Squabble led to loss of grant money for Main Street Parkville Association

According to some, personality conflicts are to blame for the recent withdrawal of a grant for downtown Parkville renewal efforts. In a letter dated Dec. 11, Missouri Main Street Connection executive director Gayla Roten recalled the approximately $40,000 People Energizing Places (PEP) grant, stating, “It is apparent that the community is struggling with coming together to be able to put in the appropriate time and energy into carrying out the goals and objectives for a united community revitalization plan.”

The letter came just two days after a representative from Branson-based Missouri Main Street Connection witnessed the Dec. 9 Main Street Parkville Association (MSPA) board elections, where incumbent chair Troy Wilson was not re-elected. Alisha Blackwelder was instead elected as the new chair but has since resigned the position.

Neither have responded to The Citizen’s request for comment.

Former MSPA board chair Tom Hutsler characterized the election as an attempted coup by Parkville mayor Nan Johnston. In her letter, Roten stated her organization could not and would not take sides in the dispute, which is the latest in a long history of infighting between various organizations, or organizations and the city itself.

“In respect of your time and dollars, we declined in moving forward with the PEP grant until the current situation that Main Street Parkville finds itself in has changed,” Roten wrote. “This situation goes deeper than just the election, and with the many texts and emails received with ‘he did this’ or ‘she said this’ … clearly you must see how I came to this decision.”

In November, the City of Parkville approved a cost-sharing agreement with the MSPA for a local match for the grant, which helps main street organizations throughout the state gain additional training and expert guidance. The program includes assessments, a community charrette, development of an action plan and technical visits to evaluate topics such as tourism, business consultation and event development.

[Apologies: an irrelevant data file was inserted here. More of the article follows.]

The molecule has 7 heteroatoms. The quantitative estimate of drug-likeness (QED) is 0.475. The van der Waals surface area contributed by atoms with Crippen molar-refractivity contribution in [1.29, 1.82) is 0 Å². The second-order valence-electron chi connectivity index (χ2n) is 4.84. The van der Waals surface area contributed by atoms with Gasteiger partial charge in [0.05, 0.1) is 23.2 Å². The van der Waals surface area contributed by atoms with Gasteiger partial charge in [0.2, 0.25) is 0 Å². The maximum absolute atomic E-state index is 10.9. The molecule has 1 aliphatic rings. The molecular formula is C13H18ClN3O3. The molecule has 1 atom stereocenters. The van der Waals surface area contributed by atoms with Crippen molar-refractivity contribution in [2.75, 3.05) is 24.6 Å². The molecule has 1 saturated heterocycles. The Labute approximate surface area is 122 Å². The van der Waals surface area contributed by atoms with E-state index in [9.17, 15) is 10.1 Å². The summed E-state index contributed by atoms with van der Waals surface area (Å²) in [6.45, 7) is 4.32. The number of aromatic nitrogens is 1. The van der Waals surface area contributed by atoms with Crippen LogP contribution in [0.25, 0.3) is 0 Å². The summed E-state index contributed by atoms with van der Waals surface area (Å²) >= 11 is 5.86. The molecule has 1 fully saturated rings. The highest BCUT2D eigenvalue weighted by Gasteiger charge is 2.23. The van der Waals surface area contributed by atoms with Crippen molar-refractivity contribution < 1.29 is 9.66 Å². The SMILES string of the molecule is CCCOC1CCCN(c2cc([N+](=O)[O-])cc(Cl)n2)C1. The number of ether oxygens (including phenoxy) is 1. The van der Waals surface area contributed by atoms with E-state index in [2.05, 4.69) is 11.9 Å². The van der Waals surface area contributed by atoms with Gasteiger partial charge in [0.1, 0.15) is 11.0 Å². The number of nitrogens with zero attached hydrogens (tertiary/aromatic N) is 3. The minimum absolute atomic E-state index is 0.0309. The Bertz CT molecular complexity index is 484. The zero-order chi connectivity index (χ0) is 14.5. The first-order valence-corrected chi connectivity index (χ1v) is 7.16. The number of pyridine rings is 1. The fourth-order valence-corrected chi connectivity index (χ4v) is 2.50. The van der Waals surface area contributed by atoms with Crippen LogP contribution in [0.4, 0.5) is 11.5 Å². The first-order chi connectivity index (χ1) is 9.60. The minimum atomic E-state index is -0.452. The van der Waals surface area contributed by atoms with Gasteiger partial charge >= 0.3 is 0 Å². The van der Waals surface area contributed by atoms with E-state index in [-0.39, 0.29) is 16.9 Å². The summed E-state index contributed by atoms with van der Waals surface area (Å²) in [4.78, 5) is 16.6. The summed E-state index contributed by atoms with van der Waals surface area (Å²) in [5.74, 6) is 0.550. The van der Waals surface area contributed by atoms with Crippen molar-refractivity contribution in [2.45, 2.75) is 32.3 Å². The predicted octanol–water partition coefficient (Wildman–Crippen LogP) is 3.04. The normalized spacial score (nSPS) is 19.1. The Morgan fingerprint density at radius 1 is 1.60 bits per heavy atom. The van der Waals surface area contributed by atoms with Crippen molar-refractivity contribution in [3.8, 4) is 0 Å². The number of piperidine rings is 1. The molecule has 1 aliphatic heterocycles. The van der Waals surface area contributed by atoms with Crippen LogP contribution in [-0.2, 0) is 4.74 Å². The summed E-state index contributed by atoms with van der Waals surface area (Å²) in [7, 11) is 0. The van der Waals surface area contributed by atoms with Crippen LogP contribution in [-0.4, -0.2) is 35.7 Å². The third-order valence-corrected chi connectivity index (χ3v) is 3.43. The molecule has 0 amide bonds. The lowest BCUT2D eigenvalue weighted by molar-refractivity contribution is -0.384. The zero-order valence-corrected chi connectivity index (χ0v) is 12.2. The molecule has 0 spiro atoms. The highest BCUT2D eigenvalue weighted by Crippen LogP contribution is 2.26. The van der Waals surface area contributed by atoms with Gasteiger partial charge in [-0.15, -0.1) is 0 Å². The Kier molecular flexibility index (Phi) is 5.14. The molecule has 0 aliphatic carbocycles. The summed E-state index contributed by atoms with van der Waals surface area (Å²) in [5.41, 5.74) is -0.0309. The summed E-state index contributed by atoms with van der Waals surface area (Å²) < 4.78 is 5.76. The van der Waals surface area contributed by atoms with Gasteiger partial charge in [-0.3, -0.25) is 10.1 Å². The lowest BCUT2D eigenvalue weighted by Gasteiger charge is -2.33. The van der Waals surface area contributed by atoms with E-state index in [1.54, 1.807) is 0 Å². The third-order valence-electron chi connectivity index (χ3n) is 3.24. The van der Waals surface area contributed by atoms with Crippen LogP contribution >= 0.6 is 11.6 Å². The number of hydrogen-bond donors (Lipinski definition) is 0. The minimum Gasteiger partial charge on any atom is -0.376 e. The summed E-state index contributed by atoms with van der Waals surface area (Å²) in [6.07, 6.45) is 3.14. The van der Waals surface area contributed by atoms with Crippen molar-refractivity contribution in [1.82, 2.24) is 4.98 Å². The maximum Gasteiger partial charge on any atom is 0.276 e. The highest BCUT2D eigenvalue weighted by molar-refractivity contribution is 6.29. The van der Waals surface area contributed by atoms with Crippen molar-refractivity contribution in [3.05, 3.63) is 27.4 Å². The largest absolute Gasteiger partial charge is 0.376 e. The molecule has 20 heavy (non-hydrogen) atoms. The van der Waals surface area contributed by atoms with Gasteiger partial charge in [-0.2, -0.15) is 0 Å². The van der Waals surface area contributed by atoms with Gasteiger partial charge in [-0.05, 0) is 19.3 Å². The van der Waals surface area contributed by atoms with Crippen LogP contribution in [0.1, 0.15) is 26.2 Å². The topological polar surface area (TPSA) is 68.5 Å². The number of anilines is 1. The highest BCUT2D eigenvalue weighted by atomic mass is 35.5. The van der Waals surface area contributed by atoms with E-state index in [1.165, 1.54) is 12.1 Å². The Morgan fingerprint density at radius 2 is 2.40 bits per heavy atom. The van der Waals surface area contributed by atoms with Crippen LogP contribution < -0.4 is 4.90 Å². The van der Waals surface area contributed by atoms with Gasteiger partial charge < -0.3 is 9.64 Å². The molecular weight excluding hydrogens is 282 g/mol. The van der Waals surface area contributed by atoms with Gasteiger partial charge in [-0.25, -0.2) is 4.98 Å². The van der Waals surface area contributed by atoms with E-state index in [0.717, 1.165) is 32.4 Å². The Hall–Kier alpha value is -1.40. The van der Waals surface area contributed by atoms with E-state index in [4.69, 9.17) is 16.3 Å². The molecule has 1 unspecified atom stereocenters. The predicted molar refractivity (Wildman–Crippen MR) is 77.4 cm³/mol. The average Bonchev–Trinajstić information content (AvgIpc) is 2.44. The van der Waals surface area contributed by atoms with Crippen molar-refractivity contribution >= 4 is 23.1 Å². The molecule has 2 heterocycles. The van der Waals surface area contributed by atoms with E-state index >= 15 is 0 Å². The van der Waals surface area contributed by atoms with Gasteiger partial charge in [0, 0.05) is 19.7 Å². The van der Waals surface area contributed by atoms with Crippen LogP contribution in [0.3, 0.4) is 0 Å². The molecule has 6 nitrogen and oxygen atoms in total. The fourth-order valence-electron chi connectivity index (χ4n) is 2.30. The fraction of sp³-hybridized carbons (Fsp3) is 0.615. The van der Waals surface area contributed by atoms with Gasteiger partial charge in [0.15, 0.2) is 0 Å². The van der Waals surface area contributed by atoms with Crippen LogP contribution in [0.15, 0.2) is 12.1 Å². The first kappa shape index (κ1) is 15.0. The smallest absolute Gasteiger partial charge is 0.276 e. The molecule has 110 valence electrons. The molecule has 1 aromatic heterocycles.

Missouri Main Street covers 75 percent of program costs, asking the community to contribute $9,600 to the two-year program.

MSPA asked the city and the Parkville Old Towne Market Community Improvement District (POTCMID) to partner on the application and equally share the cost at $3,200 apiece. With the application due on Nov. 15, the POTCMID board of directors had not yet acted on the request and MSPA asked the city to cover up to $4,800 to ensure the city could meet grant requirements.

On a split vote, the city did just that.

Johnston issued an appeal to Missouri Main Street Connection to reconsider on Dec. 14.

“The election held on Dec. 9, 2015, was conducted transparently and in accordance with the MSPA bylaws,” Johnston wrote. “I understand that some may be disappointed with the outcome, but the process was fair. When Troy Wilson was not elected as chair, I personally made a motion to nominate him for the treasurer position in an effort to preserve his involvement and bring people together.”

Not all members in the board are in agreement, however.

“I would like to have the grant, just like everyone else,” Parkville alderman David Jones said. “I can’t really disagree why they are not awarding it to Parkville. The letter is from the mayor, so it is her request to re-consider. I just want to make sure that it is clear not 100 percent of the board feels this way (I realize I may be on my own).

“It takes two sides to argue and until that is resolved the city (not just downtown or city hall) suffers.” Hutsler, who said he did not attend the Dec. 9 meeting, also disagrees with Johnston’s assertions.

“I believe the grant was withdrawn because the city mayor is trying to influence MSPA using tactics of harassment of MSPA volunteers,” Hutsler said, and cited the city’s ongoing disagreement with the POTCMID.

Twice in the last decade, the city has rejected the CID board’s slate of candidates for service.

“In short, politics has infiltrated a very successful Main Street Program that has been around since 1994,” Hutsler said. “MSPA needs to stand on its own, it has for the last 20 years. The residents of Parkville need to vote for a mayor that has leadership ability — someone who can work with the community that they are there to serve. The business owners of downtown Parkville, many of whom are also residents of Parkville, deserve the respect of the elected officials.

“The continual browbeating of volunteers of the various non-profit boards needs to stop.”

MSPA is scheduled to hold a new officer election meeting in January.